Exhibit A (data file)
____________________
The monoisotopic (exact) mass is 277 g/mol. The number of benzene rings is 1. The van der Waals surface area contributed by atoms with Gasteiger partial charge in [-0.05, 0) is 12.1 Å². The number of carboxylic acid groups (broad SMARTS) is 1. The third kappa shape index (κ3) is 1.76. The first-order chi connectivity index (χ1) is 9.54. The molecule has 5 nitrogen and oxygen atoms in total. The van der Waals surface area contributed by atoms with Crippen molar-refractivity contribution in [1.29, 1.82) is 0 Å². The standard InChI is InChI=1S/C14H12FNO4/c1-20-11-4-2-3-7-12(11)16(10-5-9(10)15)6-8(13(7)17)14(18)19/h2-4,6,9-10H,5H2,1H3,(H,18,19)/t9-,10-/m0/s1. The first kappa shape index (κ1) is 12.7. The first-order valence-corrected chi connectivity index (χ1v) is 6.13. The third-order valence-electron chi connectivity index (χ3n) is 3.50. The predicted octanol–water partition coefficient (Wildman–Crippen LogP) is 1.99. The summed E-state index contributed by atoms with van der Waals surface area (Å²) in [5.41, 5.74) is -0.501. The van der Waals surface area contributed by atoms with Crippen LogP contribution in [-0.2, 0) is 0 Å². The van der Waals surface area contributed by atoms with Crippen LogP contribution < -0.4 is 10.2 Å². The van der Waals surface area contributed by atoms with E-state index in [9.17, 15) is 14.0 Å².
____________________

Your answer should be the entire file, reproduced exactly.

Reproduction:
The monoisotopic (exact) mass is 277 g/mol. The number of benzene rings is 1. The van der Waals surface area contributed by atoms with Gasteiger partial charge in [-0.05, 0) is 12.1 Å². The number of carboxylic acid groups (broad SMARTS) is 1. The third kappa shape index (κ3) is 1.76. The first-order chi connectivity index (χ1) is 9.54. The molecule has 5 nitrogen and oxygen atoms in total. The van der Waals surface area contributed by atoms with Crippen molar-refractivity contribution in [1.29, 1.82) is 0 Å². The standard InChI is InChI=1S/C14H12FNO4/c1-20-11-4-2-3-7-12(11)16(10-5-9(10)15)6-8(13(7)17)14(18)19/h2-4,6,9-10H,5H2,1H3,(H,18,19)/t9-,10-/m0/s1. The first kappa shape index (κ1) is 12.7. The first-order valence-corrected chi connectivity index (χ1v) is 6.13. The third-order valence-electron chi connectivity index (χ3n) is 3.50. The predicted octanol–water partition coefficient (Wildman–Crippen LogP) is 1.99. The summed E-state index contributed by atoms with van der Waals surface area (Å²) in [5.41, 5.74) is -0.501. The van der Waals surface area contributed by atoms with Crippen LogP contribution in [-0.2, 0) is 0 Å². The van der Waals surface area contributed by atoms with Crippen LogP contribution < -0.4 is 10.2 Å². The van der Waals surface area contributed by atoms with E-state index in [9.17, 15) is 14.0 Å².